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Mt. Pulaski , Illinois
March 27, 1941     Times
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March 27, 1941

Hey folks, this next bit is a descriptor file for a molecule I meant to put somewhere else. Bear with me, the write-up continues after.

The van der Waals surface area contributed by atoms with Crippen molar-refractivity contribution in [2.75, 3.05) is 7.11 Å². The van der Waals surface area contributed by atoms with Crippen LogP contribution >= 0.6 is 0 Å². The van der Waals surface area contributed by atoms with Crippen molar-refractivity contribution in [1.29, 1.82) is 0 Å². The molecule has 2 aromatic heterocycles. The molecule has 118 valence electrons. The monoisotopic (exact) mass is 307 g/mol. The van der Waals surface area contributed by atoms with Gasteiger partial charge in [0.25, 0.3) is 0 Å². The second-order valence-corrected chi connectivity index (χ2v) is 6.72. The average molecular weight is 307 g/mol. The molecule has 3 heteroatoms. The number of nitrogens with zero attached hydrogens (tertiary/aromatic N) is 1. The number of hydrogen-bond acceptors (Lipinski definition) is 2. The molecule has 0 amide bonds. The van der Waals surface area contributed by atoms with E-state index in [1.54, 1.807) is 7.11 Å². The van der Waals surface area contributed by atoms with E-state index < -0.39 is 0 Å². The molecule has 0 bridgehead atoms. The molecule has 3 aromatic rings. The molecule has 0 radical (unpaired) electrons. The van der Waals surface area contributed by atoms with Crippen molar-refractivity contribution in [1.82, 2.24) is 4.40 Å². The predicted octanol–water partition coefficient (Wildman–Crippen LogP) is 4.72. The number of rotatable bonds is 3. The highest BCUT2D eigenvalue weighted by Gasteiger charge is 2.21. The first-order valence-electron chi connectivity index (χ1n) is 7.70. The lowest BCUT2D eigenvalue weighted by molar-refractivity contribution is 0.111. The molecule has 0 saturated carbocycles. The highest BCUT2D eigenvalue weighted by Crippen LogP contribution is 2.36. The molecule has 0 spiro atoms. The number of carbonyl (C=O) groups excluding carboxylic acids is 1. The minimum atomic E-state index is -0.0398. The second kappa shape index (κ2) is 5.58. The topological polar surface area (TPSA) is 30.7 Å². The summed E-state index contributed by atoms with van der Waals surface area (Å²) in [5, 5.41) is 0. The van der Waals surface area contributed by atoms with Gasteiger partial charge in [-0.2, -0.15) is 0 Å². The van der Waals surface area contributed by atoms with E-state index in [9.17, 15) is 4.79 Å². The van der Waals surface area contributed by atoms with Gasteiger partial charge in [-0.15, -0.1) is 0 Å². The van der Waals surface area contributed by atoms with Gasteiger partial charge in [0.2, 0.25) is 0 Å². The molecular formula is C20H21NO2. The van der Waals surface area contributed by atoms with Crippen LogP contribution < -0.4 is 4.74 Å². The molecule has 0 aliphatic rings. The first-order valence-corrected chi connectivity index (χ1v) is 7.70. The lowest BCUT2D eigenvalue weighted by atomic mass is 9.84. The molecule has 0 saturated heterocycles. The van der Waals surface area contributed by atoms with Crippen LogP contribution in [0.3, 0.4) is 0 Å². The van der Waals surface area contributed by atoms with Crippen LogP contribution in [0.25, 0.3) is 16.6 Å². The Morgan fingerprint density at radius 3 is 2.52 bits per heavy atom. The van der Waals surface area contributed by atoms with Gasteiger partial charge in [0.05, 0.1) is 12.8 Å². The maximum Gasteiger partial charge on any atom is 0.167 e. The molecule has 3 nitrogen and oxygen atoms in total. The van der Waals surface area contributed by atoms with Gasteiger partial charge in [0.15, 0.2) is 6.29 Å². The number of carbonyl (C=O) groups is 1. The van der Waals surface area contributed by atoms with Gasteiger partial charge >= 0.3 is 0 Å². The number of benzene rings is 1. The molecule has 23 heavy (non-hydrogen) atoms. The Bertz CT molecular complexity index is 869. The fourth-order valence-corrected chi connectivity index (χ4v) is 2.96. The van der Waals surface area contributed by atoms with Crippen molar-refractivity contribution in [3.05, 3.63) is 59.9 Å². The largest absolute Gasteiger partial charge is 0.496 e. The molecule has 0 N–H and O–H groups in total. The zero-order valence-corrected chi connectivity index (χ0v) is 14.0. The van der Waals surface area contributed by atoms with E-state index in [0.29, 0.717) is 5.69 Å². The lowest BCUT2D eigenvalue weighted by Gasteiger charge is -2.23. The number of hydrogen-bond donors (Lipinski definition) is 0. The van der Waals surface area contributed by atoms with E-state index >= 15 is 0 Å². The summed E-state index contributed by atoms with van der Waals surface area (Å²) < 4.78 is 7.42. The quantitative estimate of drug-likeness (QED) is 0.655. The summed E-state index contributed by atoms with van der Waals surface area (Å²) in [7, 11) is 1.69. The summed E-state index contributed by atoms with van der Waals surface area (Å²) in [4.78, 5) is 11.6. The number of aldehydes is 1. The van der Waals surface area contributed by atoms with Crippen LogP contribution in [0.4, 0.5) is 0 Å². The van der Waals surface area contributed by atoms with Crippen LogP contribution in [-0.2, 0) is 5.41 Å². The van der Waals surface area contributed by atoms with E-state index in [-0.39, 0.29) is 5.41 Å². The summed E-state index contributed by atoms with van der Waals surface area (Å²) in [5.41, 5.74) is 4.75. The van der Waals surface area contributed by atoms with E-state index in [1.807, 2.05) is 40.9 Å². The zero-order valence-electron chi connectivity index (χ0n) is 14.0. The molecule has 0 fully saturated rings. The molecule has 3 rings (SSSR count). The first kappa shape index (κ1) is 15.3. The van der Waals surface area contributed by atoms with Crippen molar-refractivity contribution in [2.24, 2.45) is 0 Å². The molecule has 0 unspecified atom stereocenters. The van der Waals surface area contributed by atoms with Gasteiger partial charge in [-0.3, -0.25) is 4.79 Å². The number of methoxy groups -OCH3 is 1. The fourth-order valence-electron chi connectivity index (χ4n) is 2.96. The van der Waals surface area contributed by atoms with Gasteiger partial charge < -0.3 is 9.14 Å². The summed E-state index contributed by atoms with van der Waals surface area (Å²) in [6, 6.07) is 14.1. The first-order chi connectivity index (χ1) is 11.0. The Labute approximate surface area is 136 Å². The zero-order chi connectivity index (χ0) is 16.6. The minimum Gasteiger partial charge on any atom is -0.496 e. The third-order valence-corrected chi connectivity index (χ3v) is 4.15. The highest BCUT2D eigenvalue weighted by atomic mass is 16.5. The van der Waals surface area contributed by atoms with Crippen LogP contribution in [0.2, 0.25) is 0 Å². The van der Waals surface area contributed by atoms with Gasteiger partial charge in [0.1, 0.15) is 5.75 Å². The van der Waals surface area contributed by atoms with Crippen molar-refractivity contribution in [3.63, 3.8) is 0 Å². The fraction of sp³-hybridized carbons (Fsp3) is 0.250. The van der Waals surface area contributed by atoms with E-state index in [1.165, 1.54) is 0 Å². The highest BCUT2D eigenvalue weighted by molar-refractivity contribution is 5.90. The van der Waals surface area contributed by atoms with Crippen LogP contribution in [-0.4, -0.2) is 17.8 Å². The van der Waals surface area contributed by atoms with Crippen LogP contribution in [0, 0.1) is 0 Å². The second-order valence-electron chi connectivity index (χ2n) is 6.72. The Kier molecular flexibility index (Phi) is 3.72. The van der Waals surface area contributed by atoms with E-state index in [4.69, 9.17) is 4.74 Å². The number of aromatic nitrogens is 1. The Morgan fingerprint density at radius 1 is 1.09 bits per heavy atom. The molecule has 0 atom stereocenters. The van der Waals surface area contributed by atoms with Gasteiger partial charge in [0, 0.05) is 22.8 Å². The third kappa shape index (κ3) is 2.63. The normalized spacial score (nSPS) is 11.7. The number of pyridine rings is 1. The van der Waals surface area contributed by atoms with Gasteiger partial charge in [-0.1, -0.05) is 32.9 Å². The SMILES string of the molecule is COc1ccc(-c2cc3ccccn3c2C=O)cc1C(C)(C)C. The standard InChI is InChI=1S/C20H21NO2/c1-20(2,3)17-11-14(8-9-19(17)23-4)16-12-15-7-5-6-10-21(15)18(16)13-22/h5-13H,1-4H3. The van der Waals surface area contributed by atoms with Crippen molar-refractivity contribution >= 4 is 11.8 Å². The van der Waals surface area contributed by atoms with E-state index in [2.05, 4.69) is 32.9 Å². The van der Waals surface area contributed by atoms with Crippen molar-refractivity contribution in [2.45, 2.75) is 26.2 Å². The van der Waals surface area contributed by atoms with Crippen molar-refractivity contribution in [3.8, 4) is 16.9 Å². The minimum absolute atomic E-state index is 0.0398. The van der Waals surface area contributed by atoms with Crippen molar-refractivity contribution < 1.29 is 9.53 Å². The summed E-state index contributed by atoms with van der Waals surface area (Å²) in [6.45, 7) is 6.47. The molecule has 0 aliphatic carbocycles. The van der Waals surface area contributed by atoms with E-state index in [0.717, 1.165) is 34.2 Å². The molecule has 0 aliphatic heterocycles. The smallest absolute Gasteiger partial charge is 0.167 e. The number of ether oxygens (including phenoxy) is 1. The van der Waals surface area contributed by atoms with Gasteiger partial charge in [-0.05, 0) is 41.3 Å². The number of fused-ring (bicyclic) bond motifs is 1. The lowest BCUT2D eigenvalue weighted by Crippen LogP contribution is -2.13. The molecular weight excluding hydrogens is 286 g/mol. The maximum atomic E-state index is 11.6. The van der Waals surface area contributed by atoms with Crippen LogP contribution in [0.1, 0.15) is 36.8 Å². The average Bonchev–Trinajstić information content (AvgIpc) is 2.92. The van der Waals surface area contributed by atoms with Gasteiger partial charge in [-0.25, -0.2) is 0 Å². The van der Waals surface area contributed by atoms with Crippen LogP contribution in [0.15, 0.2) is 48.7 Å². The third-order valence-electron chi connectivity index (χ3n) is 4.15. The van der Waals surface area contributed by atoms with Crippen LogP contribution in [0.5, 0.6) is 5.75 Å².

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PA ill ,, i fl WHERE WOULD YOU FIND JJ PARTY FUN It EDITORIALS UNCLE EB SAYS Mount Pulaski Times.Ne w s i] WAYS TO MAKE PIN ANECDOTES ODDS 'N ENDS ,i MOUNT PULASKI TIMES-NEWS MOUNT PULASKI. ILLINOIS i ll Published and entered as second class matter in the postoce at Mount Pulaski, Illinois, Nov. 17, 1960, under the Act of Congress of March 9, 1879. |ii (Joined with Mount Pulaski New, August 1, 1932) HARRY J. WIBLE Editor and Publisher ii ',m ox Subscription: Three Months 40c; Six Months 75c; One Year (in county) $1.50; One Year (outside county) $2.00. Published every Thursday. THURSDAY, MARCH 27, 1941 "Sounds of the It is difficult to understand how Boston policement will Rude World" ever untangle traffic jams hereafter without the aid of the hornblowers-- but Eoston will have to do the best it can. Its City Council has just enacted an ordinance, ef- fective immediately, specifically forbidding sound- ing the horn on a motionless motor vehicle. And now how will Annabelle's young man ever let her know he's waiting with the jalopy? Playing a radio so loud as to disturb the "qui- et, comfort, or repose" of neighbors within fifty feet likewise is forbidden. What are city apart- menf dwellers to do after 10 p. m. without the us- uat jazz band accompaniment? Will they, like the dweller in the shadow of the elevated who went to the country for a vacation, be unable to sleep in the unwonted stillness? It may seem strange to some that a city must legislate against "unreasonably loud, disturbing, dnd unnecessary noises," including dogs that bark excessively. But probably it is a matter of educa- tion. As the Duchess said to Alice, "Take care of the sense, and the sounds will take care of them- selves." The Editor Takes Some newspapers are giving publicity to a new A Bride type otmarriage report- ing which was insfroduced, it seems, by a small newspaper in Iowa called the Augusta Union. The editor of the Union, remembering that bride- grooms usually receive little attention at the hands of the society news reporters, decided that he would vary the rule a little when it came his time to marry. Under the caption, "Ye Editor Takes HimseH a Bride," he wrote as follows for his own newspa- per: "Clarence Rogers, son of Mr. and Mrs. George Rogers of Osseo, became the husband of Margaret Gilbertson, daughter of Mr. and Mrs. Marhn GJ=bertson of Augusta, m a beauhfu ring ceremony Saturday noon before a justice of the Peace at Waukon, Iowa. "Blushing prettily, he replied to the questions of the Justice in low but firm tones, never indicat- ing that he noted the omission of the 'obey' in the bride's answers. "He Was attractively aHired in a three-piece suit of bladk pin-striped woolen material, consist- ing of coat, vest and pants. The coot was charm- ingly festooned wffh a white flower in rhe left "The vest was sleeveless, closed in the front fhioned with pockets. It was held with a strop and buckle. "His' neatly pressed for the occa- sion. Hose  ecktie added just the right dash .... of color to complement the effect. Shoes were of leather, laced with strings of the same giving a chic effecf."Montgomery (Ala.) Advertiser. WISDOMETTES: Flowery language is permissible only when the i flowers are perfectly fresh. Men are generally true to their first love; is why many wives are so unhappy. The girl who thinks no man is good enough for her, may often be right, but she is more often There are women whom one feels a curiosity about. One does not want fo kiss them so much as wants to know what they would do if one did. The art of life is to get the credit of knowing more than one has ever learned. If at twenty the girl wife ties her husband to apron strings, at forty she will have lost eithe i or her husband. mn grow hopeful when they see a pretty. BY LILLIAN SPRING CLEANING--it's here again! Some dread it; others view it wistfully; and others accept it as just another job that needs to be done. All of us ore tired of looking at scuffed floors, dingy curtains and walls. A few warm, sunshiny days put us in the proper mood and we grab our long-suffer- ing dwelling by the scruff of the neck--figu'ratively speaking-- end joyously, ferociously, we begin shaking, pounding, brush- ing, washing, patting, and worrying the dirt out of it. The family is confronted by unlovely smudges of dust on our cheeks and nose. Husbands fall into pails of soapy water in unexpected Ices: trip over mop handles and rolled-up rugs: even become marooned in their own living room among ghost- ly white-sheeted chairs and tables, as the little Missus wields the varnish brush and wax applicator over the floor and says "don't come through that door 'till this is dry." Their mascu- line wits seem to be in a muddle. Not understanding the com- motion, they cell it a "feminine whim"this cleaning spasm that grips us ere winter ;s scarcely gone. Maybe they grum- ble a little, with their head behind the newspape, but we nev- er hear them, for our thoughts are on color schemes, curtains and chair covers; we wonder, should we try to tint the old drapes in the front bed-room and make them do another year, or put them upstairs in the girls' room. Past experience has taught husbands it is sheer folly to remonstrate when house- cteaning fever has the women folks firmly in its clutches. Their faces light up as we inform them "we've only the cellar left": they know the crisis is over. The next few days wll be spent in getting acquainted with the new arrange- ment of furniture; for the desk which stood by the window is over in the corner: the bed and chest have exchanged places; and the piano bench is standing where their favorite chair used to be. The men folks declare they feel like strangers in their own homes: they sit around pouting, muttering into their beards that they are "victims of feminine whims". While the ladies, convalescent after a few days, go about with an ethereal light in their faces and a deep feeling of satisfaction in their hearts. $$ W $$ Hint For the Home-Maker: "The hall of your home is like your first smile of welcome to a guest; make it as inviting as possible." (Mrs. M. C. H., Latham) $* $ $$ "BUSY DAY" CAKE 1 and two.thirds cups flour two-thirds cup milk 1 cup sugar one-third cup shortening % tsp. salt 1 egg 2 tsp. baking powder 1 tsp. flavoring Pour milk into measuring cup to "two-thirds" mark; then add shortening until milk reaches "one cup" mark. Sift flour, sugar, salt, baking powder together. Add shortening, milk, unbeaten egg and flavoring all at once. Beat all ingredients together well with rotary egg beater for two minutes. Pour into greased pan and bake 25 to 35 minutes in moderate ov- en (3SO degrees). (Miss M. T., Mount Pulaski) Miss T. says to hav the milk and shortening at room tem- erature and mixing will be much easier.Serve warm and fresh am the oven. YOU CAN'T BE ANC-.-.-.-Y tN A GARDEN Two gardeners, who had disagreed, Were very, very cross indeed. One pruned the roses, while her friend Was digging at the other end; This sort of thing went on for hours, They pottered 'round their favorite flowers. Until at last those ladies met Beside a bed of Mignonette; When each one begged the other's pardon-- You can't be angry in a garden. (Mrs. Oswald Breaker, Mount Pulaski) Tlought foe the Day: "To your own self be true; and it must follow, as the night and day, you cannot then be false to anyone." : (MrL Donald H'uston, Mount Pulaski) LIKE MOST OF 'EM Two negroes were attending a ing where a candicafe was making a In a few minutes one said, "Mose, man .'" "1 don't know," Mose answered, do recommen' hisself." WHAT POSSIBLE HARM? "i'm sorry, madam," said the the movie, "but you can't fake that docJ theater." 'How absurd," protested the harm can pictures do a little dog like Tourist--Don't stand there like a Run and get the village doctor] Native--Sorry, mister, that's him over. Rea--Js your community lighted ity? Hayton---Only when there's a th at night. NOT SUCH A HORSEY IDEA If seems that Doris Watson's bitious and each one wrote her a letter. student proposed that she ride in a or some appendage to the horse. Not idea, when you notice the condition of appendages. IN THE SMOKER We play brCdge from morning fill nig And write out our Spanish, but if Once every hour we order a coke, Until in the end we find we are broke: And when we are finished theolce But to keep it open we put up a fight. ak  IT CAN'T HAPPEN HERE Dear Tom: Come tomorrow evening sure. Dad but he is laid up with a very sore foot. Dear Mary: I can't come tomorrow evening, rm account of your father's sore foot. See. ") COMFORTS OF FRIENDSHIP ..... 'OhChe c6rrrfort, the inekpreslble comfort of feeling safe with apersov[ng neither to weigh nor measure words, but urircj them lrriTht out:just as they are, chaff and grain    :    , , . gefhe.;:..i....f e faffhful hand w, II fake and s,ft thpm, keep f- i keepincj, and wif the breath of cam- and says, "Bd, these grasshopper I smell and taste just like chicken Do you know what he said? He said, 'You re either drunk or they ARE chicken legs." Once when I was out west in the spaces, they had one of those of g[arrf grasshoppers. There were gr as big as chickens--yes, sir, that big, at even resembled chickens. It got to be and good target practice, too, to see of those pests a fetbw could shoot drove. Someone suggested that grassi mght make just as good eating as I didn't relish the idea, but one da, restaurant and on the menu they sticks." Well, 1 almost got up I felt sure that those would be grass But curiosity got the best of me, and self, I says, Ebenezer, you'll never chance to find out if grasshoppers victuals, and besides, if they've to cook them, you ought to have 'em once, anyhow. So I ups and tar of drumsticks. Well sir, I socked one of those drumsticks, fully expectir second, but the goshdarned thing at all. I took a good look at it. You just like a ctl[IFken leg. I smelled it, an smelled llke afried chicken leg. I tasted similar to chicken. I called the bride